If culture wars are coming, autonomy cannot be surrendered

Open debate is right, but this mustn’t be dictated by politicians, says Chris Havergal

March 2, 2017
U.S. Secretary of Education Betsy DeVos addresses the Conservative Political Action Conference at the Gaylord National Resort and Convention Center February 23, 2017 in National Harbor, Maryland.
Source: Getty
A right fighter: Betsy DeVos, the US education secretary, told conservative students: ‘The faculty…tell you what to say…what to think’

Wherever you look in Western politics, it seems that the Right is in the ascendancy. This isn’t confined to Trumpism and Brexit – far-Right candidates are riding high in the polls, for example, ahead of elections in both France and the Netherlands.

These trends raise awkward questions for universities because, while they have long been bastions of liberal thinking, they have also presented themselves as being deeply rooted in their communities. What the past 12 months have revealed instead is a yawning divide between the views of higher education institutions and many of their neighbours.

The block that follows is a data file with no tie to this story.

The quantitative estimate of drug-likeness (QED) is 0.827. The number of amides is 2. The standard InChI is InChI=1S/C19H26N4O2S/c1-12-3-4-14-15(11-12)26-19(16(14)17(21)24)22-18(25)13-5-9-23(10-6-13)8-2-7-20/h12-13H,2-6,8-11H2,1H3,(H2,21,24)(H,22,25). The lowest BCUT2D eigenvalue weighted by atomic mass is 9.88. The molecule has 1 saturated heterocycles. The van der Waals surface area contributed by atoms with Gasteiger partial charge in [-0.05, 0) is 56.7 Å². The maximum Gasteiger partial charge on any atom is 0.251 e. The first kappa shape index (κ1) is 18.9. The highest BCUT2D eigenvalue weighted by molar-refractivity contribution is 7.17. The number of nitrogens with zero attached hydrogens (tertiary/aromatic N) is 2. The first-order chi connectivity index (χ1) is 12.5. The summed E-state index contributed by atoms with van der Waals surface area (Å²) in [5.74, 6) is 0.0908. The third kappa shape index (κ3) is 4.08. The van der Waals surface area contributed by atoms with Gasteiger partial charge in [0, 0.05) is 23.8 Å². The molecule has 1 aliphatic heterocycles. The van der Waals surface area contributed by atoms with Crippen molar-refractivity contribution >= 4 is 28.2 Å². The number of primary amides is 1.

So far, universities have largely been left to search for the answers to these questions by themselves. But now there are emerging signs that a newly emboldened Right might choose to confront head-on what its supporters perceive as bias against conservative researchers and students in the academy.

US education secretary Betsy DeVos’ call to conservative students to “fight” against the “silencing” of their free speech on campus, attempts in Iowa to achieve “partisan balance” when hiring professors, and a proposed investigation in the Netherlands into the “limitation of diversity of perspectives” in higher education could all be seen as the opening salvos in a new age of culture wars.

Universities might feel vulnerable in such a scenario. And it is important for a wide range of perspectives to be heard on campus, for it is only through debate that the apparent social isolation that higher education institutions are enduring can be bridged.

But this seems to be one topic where university leaders must be prepared to stand up and resist, because it is institutions’ autonomy that is central to their success, and to the discoveries that drive forward our economies and societies.

While the Right might be seizing the political prizes, universities should not feel too dislocated: Hillary Clinton won the popular vote in the US presidential election, and the 48 per cent who voted for the UK to stay in the European Union are only just in the minority.

These communities need a voice, too, and, with centrist and left-leaning political parties seemingly more divided and drifting than ever before, the case for academics to scrutinise populist politicians is stronger than ever before.


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